George Love died at age 68, in 1918, unfortunately by suicide, after learning from his doctor that his heart was failing. He became despondent, and hanged himself from a rafter in the barn. Although his method of dying was not made public at the time, I have chosen to do so here because currently we understand suicide to be a symptom of depression, which, like many other mental and physical disorders, can have a physiological base. It is useful for those in the Love line to know if they might have a genetic susceptibility to depression.
Hannah Lewis Love survived her husband by many years. She lived to see the end of World War II. During her widowhood, Hannah divided her time between Livingston and Los Angeles, at the home of her daughter, Ruth. She returned to Michigan once that we know of, in 1918, to visit her mother, then in her 90s, and her son Charles and his nine children. Hannah died in 1946 at the age of 92 and is buried next to her husband in Turlock Cemetery, near Livingston.
Hannah’s ancestry includes very early immigrants to America. Her mother was Rachel Freer. Rachel was born in New Paltz, NY, the home base of the extensive Freer family, who were Huguenots fleeing persecution in France. Through her father, Adna Lewis, Hannah was a descendant of Thomas Lewis, an early settler to Dutch New York, and by his marriage, to several of the early Dutch families there. Click here. Through her paternal grandmother, Hulda Nye Lewis, Hannah was also related to the Nyes and other Puritan settlers of the Cape Cod town of Saugus in the 1600s. Click here.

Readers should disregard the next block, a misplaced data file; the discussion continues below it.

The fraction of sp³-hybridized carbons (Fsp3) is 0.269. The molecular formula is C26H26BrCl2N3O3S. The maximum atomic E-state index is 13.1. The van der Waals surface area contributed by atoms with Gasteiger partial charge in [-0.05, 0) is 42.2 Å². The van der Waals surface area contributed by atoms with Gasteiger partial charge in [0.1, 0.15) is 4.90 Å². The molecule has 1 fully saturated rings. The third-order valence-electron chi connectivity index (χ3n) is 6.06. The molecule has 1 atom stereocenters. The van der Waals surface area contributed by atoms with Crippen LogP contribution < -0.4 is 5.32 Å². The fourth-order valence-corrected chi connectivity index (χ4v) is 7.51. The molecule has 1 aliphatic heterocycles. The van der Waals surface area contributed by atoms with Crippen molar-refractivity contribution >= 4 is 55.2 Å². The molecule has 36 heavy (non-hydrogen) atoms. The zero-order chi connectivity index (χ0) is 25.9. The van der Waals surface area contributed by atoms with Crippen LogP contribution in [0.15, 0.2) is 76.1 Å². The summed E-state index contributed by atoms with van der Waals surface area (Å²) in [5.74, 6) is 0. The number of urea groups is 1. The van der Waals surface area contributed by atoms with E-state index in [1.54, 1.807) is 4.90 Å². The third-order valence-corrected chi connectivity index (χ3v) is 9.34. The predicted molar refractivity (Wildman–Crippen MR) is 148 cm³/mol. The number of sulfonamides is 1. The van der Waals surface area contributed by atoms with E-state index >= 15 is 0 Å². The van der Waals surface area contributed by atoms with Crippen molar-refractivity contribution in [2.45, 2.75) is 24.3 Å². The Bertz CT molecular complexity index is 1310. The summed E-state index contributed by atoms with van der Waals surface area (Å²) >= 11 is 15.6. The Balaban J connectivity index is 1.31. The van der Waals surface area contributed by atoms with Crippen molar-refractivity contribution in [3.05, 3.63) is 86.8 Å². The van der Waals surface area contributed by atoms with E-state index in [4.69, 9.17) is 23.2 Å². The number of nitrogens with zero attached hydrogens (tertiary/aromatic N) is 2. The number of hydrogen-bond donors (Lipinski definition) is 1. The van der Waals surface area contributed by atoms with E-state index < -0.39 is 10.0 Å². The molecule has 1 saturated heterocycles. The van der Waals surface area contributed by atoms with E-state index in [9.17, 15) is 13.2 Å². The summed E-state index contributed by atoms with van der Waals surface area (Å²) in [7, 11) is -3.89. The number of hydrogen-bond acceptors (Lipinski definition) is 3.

George and Hannah’s children continued the trend that began a generation earlier of transitioning from farming to urban occupations. Charles was a musician and piano tuner in Michigan his entire adult life. His expertise was recognized by opera singer Helen Traubel, who always insisted that he tune the pianos that would accompany her performances in the area. Lewis left ranching after several years to become a justice of the peace in Livingston. Ruth had obtained professional education in two fields: music education and nursing, and, as a single mother, was able to support herself and her son in these professions. Olin tried a number of occupations and was a farmer only briefly (see below).
Olin (1886-1930) and Mabel Goulet (1889-1963) Love: From Newton Township, Michigan to Portland, Oregon
Olin Love was born in 1886 in Burlington, Michigan. According to his daughter, Alvis, he was originally named Leland Stanford Love, after the railroad industrialist, but the name was changed to Olin Wayne when he was five or six, for reasons that are now obscure. “Wayne” may be a reference to “Mad Anthony Wayne,” a military leader of the Revolutionary War, who later helped win Michigan and the Northwest Territory from Indian and British influence.